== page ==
Written and photographed by Sandra Ozkur In 2014, Konzelmann Estate Winery, located in Niagara-on-theLake, will celebrate its 30th anniversary. The owner, Herbert Konzelmann, couldn’t be more pleased as he welcomes his grandson, Fabian, into the family business. Fabian will become the latest in a long line of professional winemakers that stretches back six generations. Herbert Konzelmann, originally from Uhlbach, Germany, started Konzelmann Winery in 1984. Today, at the spry age of 76, he is still the head master, overseeing the entire production from start to finish. “I just love it,” he says with a huge grin on his face. “When I see those grapes ripening perfectly I get so excited, I can’t wait to see what kind of wine I can make from them. Only 5 years out of a hundred will have similar growing conditions. Each year presents a different challenge, and that is what keeps it interesting,” he says in a voice still tinged with a German accent. “Right now we have a 2012 Chardonnay aging in oak; you can’t believe the beauty of that wine!” His bright blue eyes light up with pride as he describes the ripeness of the fruit on the palate, the complex aromas, and the full mouth-feel of a robust and mature wine. He invites me to come back later when the wine is finished to taste this prize creation straight from the barrel. “Great wine is only made from excellent grapes, and I am very confident that our wines will turn out well year after year because I know we have healthy vines. And when the vines are healthy the fruit will be beautiful!” He goes on to explain that Konzelmann Winery takes great care in nurturing their vines. Their viticulturist, Romeo Miele, manages the vineyards and is given great credit for introducing sustainable farming methods to re-mineralize and feed the soil. Niagara produces some of the best wines in the world. Herbert explains, “This land is young and fertile; it is still rich and full of minerals that are perfect for grape growing. In Germany, the land has been farmed for thousands of years, here, only for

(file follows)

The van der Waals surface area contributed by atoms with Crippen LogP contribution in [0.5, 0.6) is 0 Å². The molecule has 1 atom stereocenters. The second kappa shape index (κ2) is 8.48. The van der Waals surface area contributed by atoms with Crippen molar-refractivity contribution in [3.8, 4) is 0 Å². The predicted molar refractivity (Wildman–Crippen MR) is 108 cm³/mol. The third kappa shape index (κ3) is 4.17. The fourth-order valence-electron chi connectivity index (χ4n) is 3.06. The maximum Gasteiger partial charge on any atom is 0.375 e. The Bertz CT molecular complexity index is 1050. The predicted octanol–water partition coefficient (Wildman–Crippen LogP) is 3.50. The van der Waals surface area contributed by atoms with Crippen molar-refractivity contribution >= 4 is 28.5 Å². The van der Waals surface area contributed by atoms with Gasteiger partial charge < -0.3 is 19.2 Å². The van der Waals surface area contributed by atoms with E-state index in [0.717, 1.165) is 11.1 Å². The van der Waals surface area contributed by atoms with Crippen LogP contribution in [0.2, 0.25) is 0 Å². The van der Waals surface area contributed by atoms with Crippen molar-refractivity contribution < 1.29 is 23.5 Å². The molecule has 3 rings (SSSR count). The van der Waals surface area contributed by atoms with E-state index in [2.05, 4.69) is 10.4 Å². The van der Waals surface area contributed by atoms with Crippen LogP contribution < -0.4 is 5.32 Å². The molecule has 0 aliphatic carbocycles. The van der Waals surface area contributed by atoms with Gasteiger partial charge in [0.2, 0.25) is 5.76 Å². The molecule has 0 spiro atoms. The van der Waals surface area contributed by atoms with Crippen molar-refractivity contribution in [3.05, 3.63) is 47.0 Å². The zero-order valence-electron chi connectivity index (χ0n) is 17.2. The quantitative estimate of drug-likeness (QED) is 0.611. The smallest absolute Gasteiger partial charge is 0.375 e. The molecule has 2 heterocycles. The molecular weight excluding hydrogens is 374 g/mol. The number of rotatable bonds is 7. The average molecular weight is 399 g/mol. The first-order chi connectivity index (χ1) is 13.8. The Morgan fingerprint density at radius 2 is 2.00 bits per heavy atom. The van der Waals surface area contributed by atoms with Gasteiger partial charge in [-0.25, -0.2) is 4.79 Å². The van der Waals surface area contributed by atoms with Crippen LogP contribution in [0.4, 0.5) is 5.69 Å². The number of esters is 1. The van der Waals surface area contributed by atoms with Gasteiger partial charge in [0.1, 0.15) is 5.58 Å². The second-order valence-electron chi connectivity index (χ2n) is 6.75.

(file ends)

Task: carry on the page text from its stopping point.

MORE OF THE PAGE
about 150 years.” With 40 acres of land situated on the shore of Lake Ontario, his vines benefit from the gentle breezes and moderating temperatures that come in from the lake. This prime location is definitely a factor in producing some of the best grapes around. The warming influence of the lake extends the growing period and allows the grapes to hang longer on the vine—the longer they hang, the more complex the flavours become. “When the grapes are ripe, we measure the sugar with instruments, but the final test is still my mouth— it knows best when the grapes are just right for picking,” Herbert laughs. Herbert descends from a long line of winemakers— his great grandfather started the first Konzelmann Winery in 1893, which his sons eventually took over. Unfortunately, the business was devastated during the Second World War. Production was difficult enough in wartime but then finally halted when the winery was looted. After the war, Herbert’s father, Alfred, wanted to resurrect the business, so he trained as a professional winemaker: he spent years apprenticing in France and Italy before returning home to re-start the winery. As a young boy, Herbert helped his father at the winery and eventually entered a prestigious college where he learned from some of the best winemakers in Europe. At 22 he returned home to help his father improve the winery. He married his sweetheart, Gudrun, and began a family. Herbert was driven to succeed and worked seventy hours a week; he made wine on the weekend, and then traveled the country to sell it during the week. Together with the help of his wife and father, they were able to bring the winery back to its glory days. Things were going well for Herbert: he was happily married with three children and owned a successful business. The only thing missing was a vineyard of his own. He never felt completely satisfied with his wine because he didn’t have control over the growing process. “I had to depend on local growers and co-ops to supply the fruit. I had always wanted my own land, but prices in Germany were out of reach.